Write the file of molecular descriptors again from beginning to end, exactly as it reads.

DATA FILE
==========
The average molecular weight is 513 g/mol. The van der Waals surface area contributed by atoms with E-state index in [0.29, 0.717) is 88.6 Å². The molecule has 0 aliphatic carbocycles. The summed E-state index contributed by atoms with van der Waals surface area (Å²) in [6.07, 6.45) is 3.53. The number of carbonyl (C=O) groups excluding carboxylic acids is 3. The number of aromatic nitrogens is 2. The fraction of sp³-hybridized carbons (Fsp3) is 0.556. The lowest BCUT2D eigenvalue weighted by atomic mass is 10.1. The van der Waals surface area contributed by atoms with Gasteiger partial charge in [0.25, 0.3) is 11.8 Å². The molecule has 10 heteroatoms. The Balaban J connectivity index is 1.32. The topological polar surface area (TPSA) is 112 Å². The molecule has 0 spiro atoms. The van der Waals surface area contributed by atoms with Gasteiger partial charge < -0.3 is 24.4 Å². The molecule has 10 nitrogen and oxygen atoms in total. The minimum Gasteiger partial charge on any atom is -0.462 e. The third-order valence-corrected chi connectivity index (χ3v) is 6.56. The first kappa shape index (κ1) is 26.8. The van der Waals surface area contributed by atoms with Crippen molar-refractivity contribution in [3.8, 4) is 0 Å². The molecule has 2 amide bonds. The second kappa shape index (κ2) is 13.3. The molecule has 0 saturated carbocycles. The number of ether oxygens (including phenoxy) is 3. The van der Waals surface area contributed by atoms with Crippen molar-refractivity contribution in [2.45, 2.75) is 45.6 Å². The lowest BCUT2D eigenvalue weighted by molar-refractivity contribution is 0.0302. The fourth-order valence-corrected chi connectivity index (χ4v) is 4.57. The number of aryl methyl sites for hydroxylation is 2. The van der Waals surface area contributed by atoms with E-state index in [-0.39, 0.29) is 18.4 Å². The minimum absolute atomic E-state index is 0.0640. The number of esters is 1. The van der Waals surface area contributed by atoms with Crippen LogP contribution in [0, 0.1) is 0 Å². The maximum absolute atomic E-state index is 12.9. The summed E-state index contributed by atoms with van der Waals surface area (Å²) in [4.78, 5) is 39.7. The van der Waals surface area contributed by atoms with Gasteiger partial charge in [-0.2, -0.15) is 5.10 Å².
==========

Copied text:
The average molecular weight is 513 g/mol. The van der Waals surface area contributed by atoms with E-state index in [0.29, 0.717) is 88.6 Å². The molecule has 0 aliphatic carbocycles. The summed E-state index contributed by atoms with van der Waals surface area (Å²) in [6.07, 6.45) is 3.53. The number of carbonyl (C=O) groups excluding carboxylic acids is 3. The number of aromatic nitrogens is 2. The fraction of sp³-hybridized carbons (Fsp3) is 0.556. The lowest BCUT2D eigenvalue weighted by atomic mass is 10.1. The van der Waals surface area contributed by atoms with Gasteiger partial charge in [0.25, 0.3) is 11.8 Å². The molecule has 10 heteroatoms. The Balaban J connectivity index is 1.32. The topological polar surface area (TPSA) is 112 Å². The molecule has 0 spiro atoms. The van der Waals surface area contributed by atoms with Gasteiger partial charge < -0.3 is 24.4 Å². The molecule has 10 nitrogen and oxygen atoms in total. The minimum Gasteiger partial charge on any atom is -0.462 e. The third-order valence-corrected chi connectivity index (χ3v) is 6.56. The first kappa shape index (κ1) is 26.8. The van der Waals surface area contributed by atoms with Crippen molar-refractivity contribution in [3.8, 4) is 0 Å². The molecule has 2 amide bonds. The second kappa shape index (κ2) is 13.3. The molecule has 0 saturated carbocycles. The number of ether oxygens (including phenoxy) is 3. The van der Waals surface area contributed by atoms with Crippen molar-refractivity contribution in [2.45, 2.75) is 45.6 Å². The lowest BCUT2D eigenvalue weighted by molar-refractivity contribution is 0.0302. The fourth-order valence-corrected chi connectivity index (χ4v) is 4.57. The number of aryl methyl sites for hydroxylation is 2. The van der Waals surface area contributed by atoms with E-state index in [-0.39, 0.29) is 18.4 Å². The minimum absolute atomic E-state index is 0.0640. The number of esters is 1. The van der Waals surface area contributed by atoms with Crippen LogP contribution in [0, 0.1) is 0 Å². The maximum absolute atomic E-state index is 12.9. The summed E-state index contributed by atoms with van der Waals surface area (Å²) in [4.78, 5) is 39.7. The van der Waals surface area contributed by atoms with Gasteiger partial charge in [-0.2, -0.15) is 5.10 Å².